A hidden truth.
Marked as special at an early age, Jacinda knows her every move is watched. But she longs for freedom to make her own choices. When she breaks the most sacred tenet among her kind, she nearly pays with her life. Until a beautiful stranger saves her. A stranger who was sent to hunt those like her. For Jacinda is a draki, a descendant of dragons whose greatest defense is her secret ability to shift into human form.
Forced to flee into the mortal world with her family, Jacinda struggles to adapt to her new surroundings. The only bright light is Will. Gorgeous, elusive Will who stirs her inner draki to life. Although she is irresistibly drawn to him, Jacinda knows Will's dark secret: He and his family are hunters. She should avoid him at all costs. But her inner draki is slowly slipping away;if it dies she will be left as a human forever. She'll do anything to prevent that. Even if it means getting closer to her most dangerous enemy.
Mythical powers and breathtaking romance ignite in this story of a girl who defies all expectations and whose love crosses an ancient divide.
While the concept of this book intrigued me, I was slightly apprehensive about how good this book would be. "Dragons set in modern time?" It could turn out really cheesy. I was happily surprised that it wasn't lame or campy. There were some moments that were a little cheesy, but that might just be because I'm getting old and things that appeal to teens I find cheesy.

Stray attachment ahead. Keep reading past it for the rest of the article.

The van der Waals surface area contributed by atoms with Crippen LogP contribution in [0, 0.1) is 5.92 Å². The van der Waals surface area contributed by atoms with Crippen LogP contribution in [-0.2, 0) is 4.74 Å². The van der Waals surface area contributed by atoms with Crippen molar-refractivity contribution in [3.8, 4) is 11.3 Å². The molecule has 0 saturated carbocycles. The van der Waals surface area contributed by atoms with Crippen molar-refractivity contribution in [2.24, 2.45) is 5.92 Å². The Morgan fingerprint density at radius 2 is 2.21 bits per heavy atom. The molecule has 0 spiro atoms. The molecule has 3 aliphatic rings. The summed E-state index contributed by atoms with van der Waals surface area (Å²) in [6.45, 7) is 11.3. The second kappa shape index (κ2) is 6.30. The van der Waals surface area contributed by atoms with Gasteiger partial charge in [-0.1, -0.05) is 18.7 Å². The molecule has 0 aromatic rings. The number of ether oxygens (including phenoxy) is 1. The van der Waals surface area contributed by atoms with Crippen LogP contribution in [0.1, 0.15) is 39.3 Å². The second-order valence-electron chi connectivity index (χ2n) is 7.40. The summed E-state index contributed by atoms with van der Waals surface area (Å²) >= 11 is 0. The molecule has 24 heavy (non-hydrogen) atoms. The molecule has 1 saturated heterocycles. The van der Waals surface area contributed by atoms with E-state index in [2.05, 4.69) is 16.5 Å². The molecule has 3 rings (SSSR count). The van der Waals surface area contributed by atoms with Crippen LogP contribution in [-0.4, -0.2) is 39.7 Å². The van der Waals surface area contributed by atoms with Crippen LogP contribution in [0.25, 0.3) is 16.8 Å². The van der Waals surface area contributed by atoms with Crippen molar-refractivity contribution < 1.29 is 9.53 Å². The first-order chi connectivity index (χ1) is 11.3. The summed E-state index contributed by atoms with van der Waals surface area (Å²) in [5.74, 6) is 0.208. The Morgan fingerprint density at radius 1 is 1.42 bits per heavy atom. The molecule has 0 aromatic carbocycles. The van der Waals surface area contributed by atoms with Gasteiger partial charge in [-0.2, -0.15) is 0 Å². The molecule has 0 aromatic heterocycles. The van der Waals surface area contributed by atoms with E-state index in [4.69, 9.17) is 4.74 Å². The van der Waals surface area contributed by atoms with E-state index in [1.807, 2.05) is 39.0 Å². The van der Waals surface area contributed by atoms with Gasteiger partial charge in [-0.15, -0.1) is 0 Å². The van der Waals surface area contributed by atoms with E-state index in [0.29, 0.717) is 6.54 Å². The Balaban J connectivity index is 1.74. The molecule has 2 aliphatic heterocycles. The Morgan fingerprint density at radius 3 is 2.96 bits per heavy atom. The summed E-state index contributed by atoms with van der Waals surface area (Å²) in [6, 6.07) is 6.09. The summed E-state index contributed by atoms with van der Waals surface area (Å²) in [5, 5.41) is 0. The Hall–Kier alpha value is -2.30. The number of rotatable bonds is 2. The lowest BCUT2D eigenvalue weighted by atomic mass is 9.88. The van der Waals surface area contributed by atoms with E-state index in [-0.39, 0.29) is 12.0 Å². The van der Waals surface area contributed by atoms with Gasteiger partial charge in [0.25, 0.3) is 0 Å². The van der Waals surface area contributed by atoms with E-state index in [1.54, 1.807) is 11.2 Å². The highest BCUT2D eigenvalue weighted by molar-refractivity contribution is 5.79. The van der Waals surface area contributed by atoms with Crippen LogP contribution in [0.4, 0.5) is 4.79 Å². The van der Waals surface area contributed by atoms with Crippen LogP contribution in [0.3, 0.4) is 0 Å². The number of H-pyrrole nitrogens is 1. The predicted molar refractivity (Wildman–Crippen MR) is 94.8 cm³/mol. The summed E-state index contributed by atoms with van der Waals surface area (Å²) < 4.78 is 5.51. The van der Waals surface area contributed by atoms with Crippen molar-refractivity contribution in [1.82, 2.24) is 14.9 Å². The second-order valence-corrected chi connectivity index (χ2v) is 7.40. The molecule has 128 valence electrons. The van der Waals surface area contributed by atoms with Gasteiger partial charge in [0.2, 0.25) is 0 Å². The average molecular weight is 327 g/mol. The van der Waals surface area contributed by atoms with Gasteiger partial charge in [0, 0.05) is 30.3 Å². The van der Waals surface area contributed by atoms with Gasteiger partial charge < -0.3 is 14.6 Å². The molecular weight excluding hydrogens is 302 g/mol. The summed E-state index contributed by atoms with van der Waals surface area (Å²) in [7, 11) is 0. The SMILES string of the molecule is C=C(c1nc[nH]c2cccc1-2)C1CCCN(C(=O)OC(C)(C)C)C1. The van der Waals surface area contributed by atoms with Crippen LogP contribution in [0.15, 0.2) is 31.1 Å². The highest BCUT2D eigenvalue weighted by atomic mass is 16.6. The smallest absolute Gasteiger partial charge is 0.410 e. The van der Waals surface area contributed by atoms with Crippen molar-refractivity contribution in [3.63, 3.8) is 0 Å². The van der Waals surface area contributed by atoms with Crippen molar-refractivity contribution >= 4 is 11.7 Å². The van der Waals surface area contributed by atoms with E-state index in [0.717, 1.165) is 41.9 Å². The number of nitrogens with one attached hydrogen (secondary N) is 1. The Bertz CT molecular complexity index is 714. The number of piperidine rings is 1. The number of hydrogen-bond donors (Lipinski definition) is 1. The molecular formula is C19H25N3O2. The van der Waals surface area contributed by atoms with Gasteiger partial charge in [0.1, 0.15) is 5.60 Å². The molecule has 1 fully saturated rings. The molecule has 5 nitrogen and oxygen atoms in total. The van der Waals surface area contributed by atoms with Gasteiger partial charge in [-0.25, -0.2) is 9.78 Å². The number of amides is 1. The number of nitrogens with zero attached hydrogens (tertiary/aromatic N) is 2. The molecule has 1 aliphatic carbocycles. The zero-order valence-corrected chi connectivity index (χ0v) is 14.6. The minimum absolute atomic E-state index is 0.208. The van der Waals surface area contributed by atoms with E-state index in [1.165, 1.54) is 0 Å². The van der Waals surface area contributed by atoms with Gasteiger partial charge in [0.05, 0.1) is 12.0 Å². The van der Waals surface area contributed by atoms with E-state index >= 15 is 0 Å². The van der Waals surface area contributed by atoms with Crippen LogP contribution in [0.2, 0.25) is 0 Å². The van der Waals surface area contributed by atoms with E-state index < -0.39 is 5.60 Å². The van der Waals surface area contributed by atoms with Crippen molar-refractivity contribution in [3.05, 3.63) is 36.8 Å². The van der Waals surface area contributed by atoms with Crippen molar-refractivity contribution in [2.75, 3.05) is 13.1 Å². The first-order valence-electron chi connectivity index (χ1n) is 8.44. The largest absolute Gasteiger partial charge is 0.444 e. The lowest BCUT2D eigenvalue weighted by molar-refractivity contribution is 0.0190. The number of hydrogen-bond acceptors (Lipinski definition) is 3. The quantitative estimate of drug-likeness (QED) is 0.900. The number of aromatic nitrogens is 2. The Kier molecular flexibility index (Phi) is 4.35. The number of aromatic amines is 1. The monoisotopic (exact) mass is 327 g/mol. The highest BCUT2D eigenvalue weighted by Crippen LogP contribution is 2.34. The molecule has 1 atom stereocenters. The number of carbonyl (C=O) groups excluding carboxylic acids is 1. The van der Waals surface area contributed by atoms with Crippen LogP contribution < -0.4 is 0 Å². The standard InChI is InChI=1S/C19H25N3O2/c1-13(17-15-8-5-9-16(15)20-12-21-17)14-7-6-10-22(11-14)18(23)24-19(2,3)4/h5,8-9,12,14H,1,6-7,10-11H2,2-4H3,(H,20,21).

Jacinda is a very well written character. She doesn't gripe about petty things, her struggle to accept the changes forced on her felt reasonable. It was her sister that I had the issue with. She was the "typical 16-year-old" character that complains about not having a cell phone, or a car or the newest most fashionable clothes. Her gripes felt petty and unjustified to me. I also didn't care for the way the mom character was written. She came off as someone who didn't care about her daughter's feelings and I didn't like the way she would just ignore her and not tell her everything upfront.
While I did like this book, I think it could have been better. I would have liked it more if the book was less about Jacinda falling for some boy. This book suffered from the Insta-love curse. I think this book could have explained more about these 'enroks' are. We're only told they are the enemy and what they want.. other than that, nothing else is given. At least not that I caught. I'll probably read the sequel, but I don't know. The idea is interesting enough to me that I want to know how everything pans out.